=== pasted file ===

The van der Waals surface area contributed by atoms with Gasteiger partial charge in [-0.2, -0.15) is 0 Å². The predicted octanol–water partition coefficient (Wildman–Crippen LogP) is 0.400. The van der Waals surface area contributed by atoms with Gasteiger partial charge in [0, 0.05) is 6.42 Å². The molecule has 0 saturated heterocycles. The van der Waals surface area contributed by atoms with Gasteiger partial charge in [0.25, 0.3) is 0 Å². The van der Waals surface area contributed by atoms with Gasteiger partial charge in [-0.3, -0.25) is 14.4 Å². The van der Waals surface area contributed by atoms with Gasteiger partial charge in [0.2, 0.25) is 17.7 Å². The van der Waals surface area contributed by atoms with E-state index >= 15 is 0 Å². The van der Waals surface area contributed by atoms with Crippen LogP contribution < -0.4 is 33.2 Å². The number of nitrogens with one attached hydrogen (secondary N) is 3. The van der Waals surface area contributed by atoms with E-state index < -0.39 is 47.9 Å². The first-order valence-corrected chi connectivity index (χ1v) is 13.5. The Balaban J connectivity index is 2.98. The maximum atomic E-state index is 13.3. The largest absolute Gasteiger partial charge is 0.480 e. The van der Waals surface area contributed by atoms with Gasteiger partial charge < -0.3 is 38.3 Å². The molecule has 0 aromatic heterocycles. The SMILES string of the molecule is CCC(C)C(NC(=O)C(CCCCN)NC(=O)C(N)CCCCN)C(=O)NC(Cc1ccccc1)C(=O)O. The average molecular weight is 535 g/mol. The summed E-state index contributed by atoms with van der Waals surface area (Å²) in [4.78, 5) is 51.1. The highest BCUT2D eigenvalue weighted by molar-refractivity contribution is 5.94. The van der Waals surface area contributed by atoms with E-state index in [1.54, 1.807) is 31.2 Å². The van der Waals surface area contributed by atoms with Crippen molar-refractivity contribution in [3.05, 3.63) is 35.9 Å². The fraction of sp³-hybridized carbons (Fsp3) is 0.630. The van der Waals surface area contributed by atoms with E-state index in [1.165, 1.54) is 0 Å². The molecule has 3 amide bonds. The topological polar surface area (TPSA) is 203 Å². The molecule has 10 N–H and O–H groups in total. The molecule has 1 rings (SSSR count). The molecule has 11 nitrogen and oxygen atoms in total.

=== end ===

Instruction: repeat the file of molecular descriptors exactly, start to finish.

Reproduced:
The van der Waals surface area contributed by atoms with Gasteiger partial charge in [-0.2, -0.15) is 0 Å². The predicted octanol–water partition coefficient (Wildman–Crippen LogP) is 0.400. The van der Waals surface area contributed by atoms with Gasteiger partial charge in [0, 0.05) is 6.42 Å². The molecule has 0 saturated heterocycles. The van der Waals surface area contributed by atoms with Gasteiger partial charge in [0.25, 0.3) is 0 Å². The van der Waals surface area contributed by atoms with Gasteiger partial charge in [-0.3, -0.25) is 14.4 Å². The van der Waals surface area contributed by atoms with Gasteiger partial charge in [0.2, 0.25) is 17.7 Å². The van der Waals surface area contributed by atoms with E-state index >= 15 is 0 Å². The van der Waals surface area contributed by atoms with Crippen LogP contribution < -0.4 is 33.2 Å². The number of nitrogens with one attached hydrogen (secondary N) is 3. The van der Waals surface area contributed by atoms with E-state index < -0.39 is 47.9 Å². The first-order valence-corrected chi connectivity index (χ1v) is 13.5. The Balaban J connectivity index is 2.98. The maximum atomic E-state index is 13.3. The largest absolute Gasteiger partial charge is 0.480 e. The van der Waals surface area contributed by atoms with Gasteiger partial charge < -0.3 is 38.3 Å². The molecule has 0 aromatic heterocycles. The SMILES string of the molecule is CCC(C)C(NC(=O)C(CCCCN)NC(=O)C(N)CCCCN)C(=O)NC(Cc1ccccc1)C(=O)O. The average molecular weight is 535 g/mol. The summed E-state index contributed by atoms with van der Waals surface area (Å²) in [4.78, 5) is 51.1. The highest BCUT2D eigenvalue weighted by molar-refractivity contribution is 5.94. The van der Waals surface area contributed by atoms with E-state index in [1.54, 1.807) is 31.2 Å². The van der Waals surface area contributed by atoms with Crippen molar-refractivity contribution in [3.05, 3.63) is 35.9 Å². The fraction of sp³-hybridized carbons (Fsp3) is 0.630. The van der Waals surface area contributed by atoms with E-state index in [1.165, 1.54) is 0 Å². The molecule has 3 amide bonds. The topological polar surface area (TPSA) is 203 Å². The molecule has 10 N–H and O–H groups in total. The molecule has 1 rings (SSSR count). The molecule has 11 nitrogen and oxygen atoms in total.